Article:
Nearly two years ago Hughenden was devastated by news that rail company Aurizon was stripping 25 jobs from the town – this week it was time for some good news for the mid-west community.
Flinders Shire Council mayor, Jane McNamara, said the announcement that the shire’s proposed 918-hectare irrigated agricultural development at the 15 Mile has been declared a coordinated project was welcome news after some dark times.
While still not a certainty, the whole of government approach to beginning a table grape, citrus and horticultural industry on the banks of the Flinders River means the path towards a sustainable economic future for the region is less rocky.
Of particular significance, it means the state government will work with the shire on stepping through vegetation management requirements, Cr McNamara said.
Considering the shire thought its project was dead in the water once the vegetation management amendments became law and ruled out clearing for high value and irrigated high value agriculture, this would be a considerable advancement.
“We still have to undertake a vegetation management analysis and get a PMAV but it’s no longer such an issue for us,” Cr McNamara said.
One of the main objectives has been to secure water for the project in order to move forward, amidst a regulatory environment that prevents the take of water within 1 km of the midline of the Flinders River.
It meant 12 months of drilling in the alluvial bed sands and pump testing but Cr McNamara said they were now 99 per cent sure of guaranteeing water for the project.
One bore can be sited inside the 1km zone, thanks to a 450Ml licence held by the council, and three more are expected to the drilled outside that for the balance of the 2500Ml required.
Council will also be putting in an application for a Great Artesian Basin licence, for insurance.
Related: Early bird catches Hughenden profit
If approved, the 15 Mile project will create an initial 60 hectares of irrigated land for table grapes and 60 hectares of citrus crops.
The cool winters at Hughenden would help set grape buds, for an October/November harvest, when Australia is generally importing grapes.
Cr McNamara said the blood orange crop was destined for the Chinese market.
Avocados and organic vegetables were also being considered as potential crops.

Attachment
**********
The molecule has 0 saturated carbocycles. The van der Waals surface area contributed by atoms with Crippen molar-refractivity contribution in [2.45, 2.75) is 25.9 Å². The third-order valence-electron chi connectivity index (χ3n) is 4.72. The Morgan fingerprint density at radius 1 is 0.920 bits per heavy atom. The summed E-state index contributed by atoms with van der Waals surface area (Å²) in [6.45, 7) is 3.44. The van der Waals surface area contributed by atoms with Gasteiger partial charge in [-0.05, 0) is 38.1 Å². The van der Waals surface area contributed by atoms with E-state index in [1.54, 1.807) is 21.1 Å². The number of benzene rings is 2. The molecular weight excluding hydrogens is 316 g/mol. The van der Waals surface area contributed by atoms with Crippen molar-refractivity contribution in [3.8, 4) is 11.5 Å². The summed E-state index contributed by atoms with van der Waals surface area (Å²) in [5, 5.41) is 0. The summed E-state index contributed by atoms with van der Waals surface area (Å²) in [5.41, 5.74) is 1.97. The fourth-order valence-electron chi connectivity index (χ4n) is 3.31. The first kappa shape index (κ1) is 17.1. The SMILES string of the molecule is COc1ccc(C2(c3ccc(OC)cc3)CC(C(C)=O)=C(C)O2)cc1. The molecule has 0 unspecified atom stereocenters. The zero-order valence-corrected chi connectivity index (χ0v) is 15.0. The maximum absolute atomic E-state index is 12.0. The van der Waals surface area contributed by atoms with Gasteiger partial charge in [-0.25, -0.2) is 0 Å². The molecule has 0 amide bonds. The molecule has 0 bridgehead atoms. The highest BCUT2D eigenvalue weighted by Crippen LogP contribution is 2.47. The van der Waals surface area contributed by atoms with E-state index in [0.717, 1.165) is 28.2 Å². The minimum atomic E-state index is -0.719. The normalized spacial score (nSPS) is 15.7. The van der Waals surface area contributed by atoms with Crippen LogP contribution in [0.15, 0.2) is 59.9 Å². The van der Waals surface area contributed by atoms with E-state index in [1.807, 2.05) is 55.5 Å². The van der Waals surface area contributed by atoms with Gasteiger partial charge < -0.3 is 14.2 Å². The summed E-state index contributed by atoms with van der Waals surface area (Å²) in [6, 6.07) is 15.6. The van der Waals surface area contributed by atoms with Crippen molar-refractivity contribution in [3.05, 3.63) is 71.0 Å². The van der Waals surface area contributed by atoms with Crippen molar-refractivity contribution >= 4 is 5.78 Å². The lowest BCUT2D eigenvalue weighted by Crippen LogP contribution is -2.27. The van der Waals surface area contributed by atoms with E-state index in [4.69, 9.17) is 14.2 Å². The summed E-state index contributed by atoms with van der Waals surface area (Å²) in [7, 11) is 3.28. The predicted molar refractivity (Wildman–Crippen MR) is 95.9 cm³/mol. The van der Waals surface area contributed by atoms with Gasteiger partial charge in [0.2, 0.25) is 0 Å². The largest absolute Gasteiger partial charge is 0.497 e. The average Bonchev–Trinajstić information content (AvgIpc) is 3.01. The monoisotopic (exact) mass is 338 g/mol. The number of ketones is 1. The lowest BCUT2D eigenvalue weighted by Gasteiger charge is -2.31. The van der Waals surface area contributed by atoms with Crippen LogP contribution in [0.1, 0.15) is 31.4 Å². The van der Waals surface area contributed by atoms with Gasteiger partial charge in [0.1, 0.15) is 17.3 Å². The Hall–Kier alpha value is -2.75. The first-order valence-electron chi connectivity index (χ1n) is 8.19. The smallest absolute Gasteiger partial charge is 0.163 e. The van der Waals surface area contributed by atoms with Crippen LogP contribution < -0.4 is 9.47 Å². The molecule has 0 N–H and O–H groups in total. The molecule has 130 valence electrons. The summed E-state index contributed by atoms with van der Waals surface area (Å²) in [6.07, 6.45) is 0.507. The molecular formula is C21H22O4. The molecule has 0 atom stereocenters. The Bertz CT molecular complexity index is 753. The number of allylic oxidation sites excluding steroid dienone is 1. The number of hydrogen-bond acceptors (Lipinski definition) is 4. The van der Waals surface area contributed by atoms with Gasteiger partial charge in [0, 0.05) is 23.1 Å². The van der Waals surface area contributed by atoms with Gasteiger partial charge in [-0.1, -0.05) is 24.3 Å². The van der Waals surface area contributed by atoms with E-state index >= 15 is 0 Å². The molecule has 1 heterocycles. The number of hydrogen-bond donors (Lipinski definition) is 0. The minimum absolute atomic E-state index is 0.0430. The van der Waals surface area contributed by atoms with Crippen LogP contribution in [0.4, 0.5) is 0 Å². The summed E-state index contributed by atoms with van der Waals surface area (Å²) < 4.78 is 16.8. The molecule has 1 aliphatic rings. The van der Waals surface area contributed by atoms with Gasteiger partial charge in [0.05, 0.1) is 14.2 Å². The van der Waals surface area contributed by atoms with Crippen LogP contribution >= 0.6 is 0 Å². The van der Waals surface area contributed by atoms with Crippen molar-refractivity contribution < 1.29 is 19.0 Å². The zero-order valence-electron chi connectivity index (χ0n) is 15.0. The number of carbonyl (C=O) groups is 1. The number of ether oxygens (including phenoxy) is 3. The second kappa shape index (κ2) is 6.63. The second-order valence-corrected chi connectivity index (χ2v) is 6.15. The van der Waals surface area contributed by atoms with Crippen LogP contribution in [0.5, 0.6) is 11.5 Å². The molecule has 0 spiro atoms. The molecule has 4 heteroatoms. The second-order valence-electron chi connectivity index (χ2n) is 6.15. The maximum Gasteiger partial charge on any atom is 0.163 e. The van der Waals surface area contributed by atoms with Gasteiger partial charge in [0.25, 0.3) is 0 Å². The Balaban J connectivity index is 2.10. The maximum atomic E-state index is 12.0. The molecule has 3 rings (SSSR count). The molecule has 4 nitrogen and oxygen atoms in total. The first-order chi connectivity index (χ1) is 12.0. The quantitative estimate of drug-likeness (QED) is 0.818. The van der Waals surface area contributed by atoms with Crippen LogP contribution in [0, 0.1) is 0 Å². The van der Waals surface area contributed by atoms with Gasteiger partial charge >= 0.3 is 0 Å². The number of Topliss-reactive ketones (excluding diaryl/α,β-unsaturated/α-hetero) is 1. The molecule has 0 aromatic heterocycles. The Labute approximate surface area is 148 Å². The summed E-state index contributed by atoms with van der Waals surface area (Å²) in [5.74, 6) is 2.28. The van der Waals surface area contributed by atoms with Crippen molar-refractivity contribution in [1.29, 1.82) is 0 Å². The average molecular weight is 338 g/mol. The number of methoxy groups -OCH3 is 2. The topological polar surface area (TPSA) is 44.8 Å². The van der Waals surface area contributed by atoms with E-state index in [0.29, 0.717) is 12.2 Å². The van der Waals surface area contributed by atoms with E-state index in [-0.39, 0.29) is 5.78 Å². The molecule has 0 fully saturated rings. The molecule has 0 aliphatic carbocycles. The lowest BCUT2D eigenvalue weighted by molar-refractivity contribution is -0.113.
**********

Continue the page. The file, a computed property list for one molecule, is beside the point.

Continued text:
If the project comes to fruition, it will be partly thanks to the outlay of over $1m by successive Flinders councils, who purchased the land, freeholded it, and tested it for water, as well as outlaying money for the legal and reporting framework that surrounds that.
State Development minister, Cameron Dick said the coordinated project declaration would help streamline approvals and fast-track delivery of the regionally significant project.
“A coordinated project approach also means that all the potential impacts and benefits of the project are considered in an integrated and comprehensive manner,” he said. “This project will make a significant contribution to the regional economy, requiring an investment of up to $47 million at full development.”
Five full-time jobs would be creating during the construction and establishment phase, blowing out to 72 once fully operational.
The council has a potential investor, according to Cr McNamara, and others committed to ensuring the development, which includes a co‐use cooling, packaging and logistics facility, staff amenities and machinery and chemical storage sheds, was fully realised.
Agriculture Minister, Mark Furner said the project could provide numerous flow-on employment and economic benefits for the Flinders community.
“There is great untapped agricultural potential in Hughenden; we want to unlock those opportunities to diversify and build greater economic depth in the region,” he said.
As well as paying tribute to the passion and vision of councillors and staff, Cr McNamara gave credit to Premier Annastacia Palaszczuk.
“This kicked off when ‘Aurizon Day’ happened to us,” she said.
“The Premier sent state development staff straight to Hughenden and we’ve been working on this since.
“This is the result of not giving up.”
She said it was something her council believed could be replicated across Queensland.
The council will now undertake an impact assessment report to investigate the potential impacts of the project including impacts on the project’s environmental values.